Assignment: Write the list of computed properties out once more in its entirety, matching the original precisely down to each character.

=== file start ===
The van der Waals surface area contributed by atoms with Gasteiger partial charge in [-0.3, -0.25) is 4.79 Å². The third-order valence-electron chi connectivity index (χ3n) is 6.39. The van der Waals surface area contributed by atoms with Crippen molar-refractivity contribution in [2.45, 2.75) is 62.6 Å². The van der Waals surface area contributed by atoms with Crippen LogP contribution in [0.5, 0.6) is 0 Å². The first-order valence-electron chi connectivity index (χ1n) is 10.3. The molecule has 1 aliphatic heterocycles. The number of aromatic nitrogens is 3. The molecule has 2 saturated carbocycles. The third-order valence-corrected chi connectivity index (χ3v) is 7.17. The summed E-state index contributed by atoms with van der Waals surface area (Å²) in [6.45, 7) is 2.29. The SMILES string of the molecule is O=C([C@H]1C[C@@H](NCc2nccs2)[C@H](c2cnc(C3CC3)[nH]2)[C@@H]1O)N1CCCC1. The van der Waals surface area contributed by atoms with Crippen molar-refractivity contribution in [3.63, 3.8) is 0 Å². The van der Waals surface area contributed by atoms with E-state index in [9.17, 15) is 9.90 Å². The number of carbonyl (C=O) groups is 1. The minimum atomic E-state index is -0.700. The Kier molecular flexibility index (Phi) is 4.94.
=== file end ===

The van der Waals surface area contributed by atoms with Gasteiger partial charge in [-0.3, -0.25) is 4.79 Å². The third-order valence-electron chi connectivity index (χ3n) is 6.39. The van der Waals surface area contributed by atoms with Crippen molar-refractivity contribution in [2.45, 2.75) is 62.6 Å². The van der Waals surface area contributed by atoms with Crippen LogP contribution in [0.5, 0.6) is 0 Å². The first-order valence-electron chi connectivity index (χ1n) is 10.3. The molecule has 1 aliphatic heterocycles. The number of aromatic nitrogens is 3. The molecule has 2 saturated carbocycles. The third-order valence-corrected chi connectivity index (χ3v) is 7.17. The summed E-state index contributed by atoms with van der Waals surface area (Å²) in [6.45, 7) is 2.29. The SMILES string of the molecule is O=C([C@H]1C[C@@H](NCc2nccs2)[C@H](c2cnc(C3CC3)[nH]2)[C@@H]1O)N1CCCC1. The van der Waals surface area contributed by atoms with Crippen molar-refractivity contribution in [3.63, 3.8) is 0 Å². The van der Waals surface area contributed by atoms with E-state index in [9.17, 15) is 9.90 Å². The number of carbonyl (C=O) groups is 1. The minimum atomic E-state index is -0.700. The Kier molecular flexibility index (Phi) is 4.94.